Each ISO should have knowledge to perform their assigned tasks. The ISO is tasked with oversight of the information security program. This is a broad-scoped topic which requires knowledge of the physical, technical, and administrative functions of the organization. If no one employee has sufficient knowledge to make decisions for each of these areas, it may be wise to consider appointing multiple individuals to fill the organization's ISO role as a committee.

Click here to find out more about a 6 part webinar training series created specifically for ISOs.

4. Background

Each ISO should have background to perform their assigned tasks. Similar to knowledge, the ISO should have a history that involves information security. An employee can be trustworthy, respectable, and have knowledge of information security, but be lacking a foundation of experience. Information security is an ever-changing field. Appointing an ISO who does not have experience in the field is a risk to the organization's information security.

5. Training

Each ISO should have continued training to perform their assigned tasks. Since the field is ever-changing, it should not be assumed that the ISO has all the training required to perform their duty. As the threat environment changes, as new controls are implemented, as the industry advances, the board and senior management should expect the ISO or members of the ISO team to further their education through training.

6. Independence

Each ISO should have independence to perform their assigned tasks. It would be best to avoid conflicts of interest when selecting an ISO. For example, while knowledge of information technology (IT) is important, the ISO should not be the person responsible for implementing the organization's IT function. For community financial institutions, this is not always practical. So, if your organization finds independence difficult, it may be beneficial to appoint individuals from various departments to fill the organization's ISO role as a committee.

In Summary…

While the FFIEC may not be very prescriptive when it comes to appointing an ISO, by ensuring your organization's ISO is trustworthy, respectable, knowledgeable, experienced, interested in learning, and independent of other functions in the organization, your organization can lay the foundation for an effective information security program.


 

On September 9th, 2016, the Federal Financial Institutions Examination Council (FFIEC) released a revised Information Security booklet.  This booklet is one of eleven booklets that make up the FFIEC Information Technology Examination Handbook (FFIEC IT Handbook). The IT Handbook is designed to provide information and reference to financial institutions and examiners.  The Information Security booklet specifically “provides guidance to examiners and addresses factors necessary to assess the level of security risks to a financial institution’s information systems.”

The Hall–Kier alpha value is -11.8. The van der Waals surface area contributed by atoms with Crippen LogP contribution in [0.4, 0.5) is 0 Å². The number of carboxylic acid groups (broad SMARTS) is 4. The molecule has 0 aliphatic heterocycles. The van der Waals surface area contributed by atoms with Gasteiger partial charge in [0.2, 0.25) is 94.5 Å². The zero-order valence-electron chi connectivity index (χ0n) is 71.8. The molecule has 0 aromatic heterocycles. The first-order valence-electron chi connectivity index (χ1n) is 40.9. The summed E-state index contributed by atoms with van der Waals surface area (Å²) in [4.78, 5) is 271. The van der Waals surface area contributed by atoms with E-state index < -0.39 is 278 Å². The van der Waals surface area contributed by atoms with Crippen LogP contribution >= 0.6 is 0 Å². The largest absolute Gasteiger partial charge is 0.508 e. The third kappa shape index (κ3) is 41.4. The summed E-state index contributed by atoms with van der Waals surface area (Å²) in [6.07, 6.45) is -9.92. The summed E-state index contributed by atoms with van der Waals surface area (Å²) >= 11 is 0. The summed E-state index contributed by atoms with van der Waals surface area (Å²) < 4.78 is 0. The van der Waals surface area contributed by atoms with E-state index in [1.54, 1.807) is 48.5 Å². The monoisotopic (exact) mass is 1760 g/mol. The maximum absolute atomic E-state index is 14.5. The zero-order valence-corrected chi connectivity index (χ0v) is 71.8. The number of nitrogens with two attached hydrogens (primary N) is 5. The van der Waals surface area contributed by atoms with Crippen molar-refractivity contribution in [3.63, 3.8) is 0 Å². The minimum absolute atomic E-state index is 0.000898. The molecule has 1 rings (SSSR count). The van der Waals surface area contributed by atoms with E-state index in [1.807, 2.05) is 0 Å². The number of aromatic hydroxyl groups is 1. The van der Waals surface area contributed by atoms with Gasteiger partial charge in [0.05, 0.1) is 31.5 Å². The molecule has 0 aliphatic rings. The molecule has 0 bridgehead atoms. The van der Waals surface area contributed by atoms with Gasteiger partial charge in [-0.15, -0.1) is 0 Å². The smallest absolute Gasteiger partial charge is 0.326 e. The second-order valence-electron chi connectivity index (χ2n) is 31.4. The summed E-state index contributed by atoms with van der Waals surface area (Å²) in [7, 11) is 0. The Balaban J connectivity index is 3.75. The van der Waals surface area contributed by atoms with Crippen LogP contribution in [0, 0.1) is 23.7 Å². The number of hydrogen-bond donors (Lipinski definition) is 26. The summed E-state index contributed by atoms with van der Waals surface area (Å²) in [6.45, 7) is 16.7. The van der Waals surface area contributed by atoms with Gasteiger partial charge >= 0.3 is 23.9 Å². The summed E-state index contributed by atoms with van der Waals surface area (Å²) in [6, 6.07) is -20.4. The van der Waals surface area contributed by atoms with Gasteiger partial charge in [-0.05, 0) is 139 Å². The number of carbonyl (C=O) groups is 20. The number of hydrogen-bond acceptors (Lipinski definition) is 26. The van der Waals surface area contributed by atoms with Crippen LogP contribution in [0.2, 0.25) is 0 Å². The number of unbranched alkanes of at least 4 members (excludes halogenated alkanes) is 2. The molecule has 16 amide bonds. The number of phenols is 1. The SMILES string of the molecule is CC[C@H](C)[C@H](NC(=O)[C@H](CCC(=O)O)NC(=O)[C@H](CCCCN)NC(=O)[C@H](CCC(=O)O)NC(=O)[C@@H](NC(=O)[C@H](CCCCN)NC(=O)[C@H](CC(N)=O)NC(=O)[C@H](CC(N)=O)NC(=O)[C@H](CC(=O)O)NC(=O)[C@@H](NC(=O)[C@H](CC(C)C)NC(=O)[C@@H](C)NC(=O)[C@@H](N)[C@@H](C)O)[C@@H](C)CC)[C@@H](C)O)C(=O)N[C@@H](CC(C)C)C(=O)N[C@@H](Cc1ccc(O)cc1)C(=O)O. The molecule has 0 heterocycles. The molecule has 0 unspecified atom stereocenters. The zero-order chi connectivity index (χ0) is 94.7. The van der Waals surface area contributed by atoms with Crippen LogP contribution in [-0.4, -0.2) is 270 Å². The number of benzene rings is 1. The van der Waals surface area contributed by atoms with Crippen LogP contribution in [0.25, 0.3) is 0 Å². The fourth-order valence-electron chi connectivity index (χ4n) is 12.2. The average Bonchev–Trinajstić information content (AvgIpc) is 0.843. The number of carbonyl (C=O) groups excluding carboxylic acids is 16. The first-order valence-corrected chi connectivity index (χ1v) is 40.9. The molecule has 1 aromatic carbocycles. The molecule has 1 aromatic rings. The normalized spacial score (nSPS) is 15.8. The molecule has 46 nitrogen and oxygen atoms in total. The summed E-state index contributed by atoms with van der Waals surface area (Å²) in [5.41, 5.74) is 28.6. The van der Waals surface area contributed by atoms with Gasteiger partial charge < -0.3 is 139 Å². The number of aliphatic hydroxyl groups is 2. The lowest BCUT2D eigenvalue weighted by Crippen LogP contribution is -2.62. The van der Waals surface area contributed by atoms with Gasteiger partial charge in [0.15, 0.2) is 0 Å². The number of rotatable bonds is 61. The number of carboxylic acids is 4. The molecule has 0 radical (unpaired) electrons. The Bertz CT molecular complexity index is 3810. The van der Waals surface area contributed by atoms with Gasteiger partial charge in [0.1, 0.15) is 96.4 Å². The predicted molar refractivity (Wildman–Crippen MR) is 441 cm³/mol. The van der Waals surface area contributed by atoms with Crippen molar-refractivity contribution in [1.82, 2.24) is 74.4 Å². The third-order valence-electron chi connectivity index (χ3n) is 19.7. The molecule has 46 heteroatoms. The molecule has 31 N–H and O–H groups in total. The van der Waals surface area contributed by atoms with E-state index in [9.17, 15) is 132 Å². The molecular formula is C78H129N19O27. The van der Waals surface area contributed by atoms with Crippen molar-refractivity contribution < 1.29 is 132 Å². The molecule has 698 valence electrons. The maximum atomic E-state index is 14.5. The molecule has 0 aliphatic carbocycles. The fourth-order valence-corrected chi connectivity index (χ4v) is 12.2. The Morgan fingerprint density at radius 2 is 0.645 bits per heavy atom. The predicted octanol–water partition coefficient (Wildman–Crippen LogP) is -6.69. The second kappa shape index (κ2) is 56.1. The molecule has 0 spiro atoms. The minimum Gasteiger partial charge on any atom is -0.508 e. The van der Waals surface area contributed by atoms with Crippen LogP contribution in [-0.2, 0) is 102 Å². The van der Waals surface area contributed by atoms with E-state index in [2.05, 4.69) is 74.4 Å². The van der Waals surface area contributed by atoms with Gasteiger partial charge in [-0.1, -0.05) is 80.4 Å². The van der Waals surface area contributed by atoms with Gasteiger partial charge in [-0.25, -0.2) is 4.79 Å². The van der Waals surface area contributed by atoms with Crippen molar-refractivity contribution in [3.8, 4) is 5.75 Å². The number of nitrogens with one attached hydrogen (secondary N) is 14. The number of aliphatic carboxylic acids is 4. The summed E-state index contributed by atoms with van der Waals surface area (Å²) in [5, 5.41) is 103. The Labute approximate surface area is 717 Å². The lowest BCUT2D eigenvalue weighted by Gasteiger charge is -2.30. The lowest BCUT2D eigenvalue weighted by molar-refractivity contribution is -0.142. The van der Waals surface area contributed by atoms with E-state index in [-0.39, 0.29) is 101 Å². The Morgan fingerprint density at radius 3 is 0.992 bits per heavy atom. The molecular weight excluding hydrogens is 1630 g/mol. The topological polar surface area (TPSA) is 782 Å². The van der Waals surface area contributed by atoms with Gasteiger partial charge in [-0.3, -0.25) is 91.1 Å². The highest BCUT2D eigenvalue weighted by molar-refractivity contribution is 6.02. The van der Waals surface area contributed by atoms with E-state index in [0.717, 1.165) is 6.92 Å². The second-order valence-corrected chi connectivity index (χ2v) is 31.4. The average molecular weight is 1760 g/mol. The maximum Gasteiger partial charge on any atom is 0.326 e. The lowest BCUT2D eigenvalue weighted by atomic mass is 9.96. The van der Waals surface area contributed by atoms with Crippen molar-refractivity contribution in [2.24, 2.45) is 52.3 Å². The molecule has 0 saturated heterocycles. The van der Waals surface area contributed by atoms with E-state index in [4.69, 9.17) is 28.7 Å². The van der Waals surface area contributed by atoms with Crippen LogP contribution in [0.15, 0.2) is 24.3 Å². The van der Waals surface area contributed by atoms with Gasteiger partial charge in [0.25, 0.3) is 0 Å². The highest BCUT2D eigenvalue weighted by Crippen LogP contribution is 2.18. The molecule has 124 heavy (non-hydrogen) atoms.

To learn more about the new FFIEC Information Security Booklet, join us for a webinar on October 11th at 2:00pm CDT. Register now

To see other webinars offered by CoNetrix, visit our webinars page.

About the FFIEC: The FFIEC was established in 1979 per Title X of the Financial Institutions Regulatory and Interest Rate Control Act of 1978.  The FFIEC is comprised of the Board of Governors of the Federal Reserve System (FRB), the Federal Deposit Insurance Corporation (FDIC), the National Credit Union Administrator (NCUA), the Office of the Comptroller of the Currency (OCC), the State Liaison Committee (SLC), and the Consumer Financial Protection Bureau (CFPB).

 


 

Today the FFIEC released a Cybersecurity Assessment Tool to help financial institutions identify their risks and assess their cybersecurity preparedness.  The assessment tool is designed to provide a repeatable and measurable process for banks and credit unions to measure their cybersecurity preparedness over time.

The FFIEC tool consists of pdf documents including an Overview for Chief Executive Officers and Boards of Directors, a User's Guide, an Inherent Risk Profile, a Cybersecurity Maturity, and some Additional Resources.

CoNetrix is working on a FREE online, interactive tool to assist banks and credit unions in completing the new FFIEC cybersecurity assessment.  This easy to use SaaS will allow financial institutions to answer questions provided in the FFIEC documents, view and analyze inherent risk and cybersecurity maturity, and run various reports.  To learn more about the new Tandem Cybersecurity tool, visit https://conetrix.com/cybersecurity.